Pate guided us to one of his favorite fishing holes, and set us up with wax worms and marshmallows. It wasn’t long before I had a fish on my line, quickly followed by several more. The men added a couple catches to the tally before the bites slowed and eventually Pate opted to move to another spot.
He had us working moss beds or structure, and at each hole we would go on a bit of a run. Often two of us would have a fish on at the same time. It didn’t take long for the jabbing to start in regard to who was catching the most fish (me!), the biggest or who missed the most bites or failed to get a fish to the boat.
This river is home to rainbows, browns, cutthroat and brook trout.
“There are a few tiger browns,” Pate said. A tiger is a cross between a brook and brown. “I’ve only caught two of those in 35 years, so I’d say they’re pretty rare.”
The Little Red River is a world-class trout stream. Twenty-nine miles of it became suitable as a trout habitat after the completion of the Greers Ferry Dam in the early 1960s. Hatchery-raised rainbows provide the bulk of the Little Red River’s fish population, but there are wild fish too. Pate said about 400,000 fish are stocked in the river each year.
While our total for the day was 39, catching 70, 100 or even 150 fish a day is not uncommon. “The average size is around one pound, but two and three pound are not unusual,” he said. “And trophy trout are all around.”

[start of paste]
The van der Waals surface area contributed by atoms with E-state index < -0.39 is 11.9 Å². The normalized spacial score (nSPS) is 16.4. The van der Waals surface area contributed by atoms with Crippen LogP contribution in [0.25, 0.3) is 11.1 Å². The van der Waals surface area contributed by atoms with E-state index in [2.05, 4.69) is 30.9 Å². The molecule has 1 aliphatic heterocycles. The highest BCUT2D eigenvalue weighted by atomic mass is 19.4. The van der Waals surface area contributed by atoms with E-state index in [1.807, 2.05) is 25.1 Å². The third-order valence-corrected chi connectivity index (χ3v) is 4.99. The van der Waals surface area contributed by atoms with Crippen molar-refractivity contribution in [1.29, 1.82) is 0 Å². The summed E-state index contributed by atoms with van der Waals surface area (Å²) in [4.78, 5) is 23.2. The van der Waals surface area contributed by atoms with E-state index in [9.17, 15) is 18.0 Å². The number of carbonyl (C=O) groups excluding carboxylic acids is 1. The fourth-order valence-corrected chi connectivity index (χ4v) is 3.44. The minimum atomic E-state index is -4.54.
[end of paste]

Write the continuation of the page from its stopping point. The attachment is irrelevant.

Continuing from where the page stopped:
The world record for a brown trout (40 pounds, 4 ounces) was set in May 1992 on the Little Red River by Howard “Rip” Collins. This record stood until it was surpassed in 2009.
“We’re known for big trout in Arkansas,” said Pate. Bigger trophy fish are often caught between November and the first of the year when brown trout are spawning.
“All the seasons have their draws,” Pate explained. In the winter there is also less competition from other anglers. In the spring and summer fish are easier to catch because they are stocked. Fall offers the added beauty of fiery foliage.
“The fish are healthy and robust,” Pate added. “The wildlife speaks for itself.”
For the latter reason, my favorite area was fishing near Beach Island. Four gobblers with long beards flew from bank to bank in front of us. They landed on the steep hillside within a stone’s throw from us before loudly dispersing again. Two Canada geese flew over our heads, then one returned flying about six feet away and level with my head. Later a mink played hide and seek with us from behind a boulder before scampering up the rocky, timbered shore and disappearing. I also caught a cutbow here, a cross between a cutthroat and a rainbow. We spotted an otter earlier in the trip.
“We’re so spoiled here,” Pate said.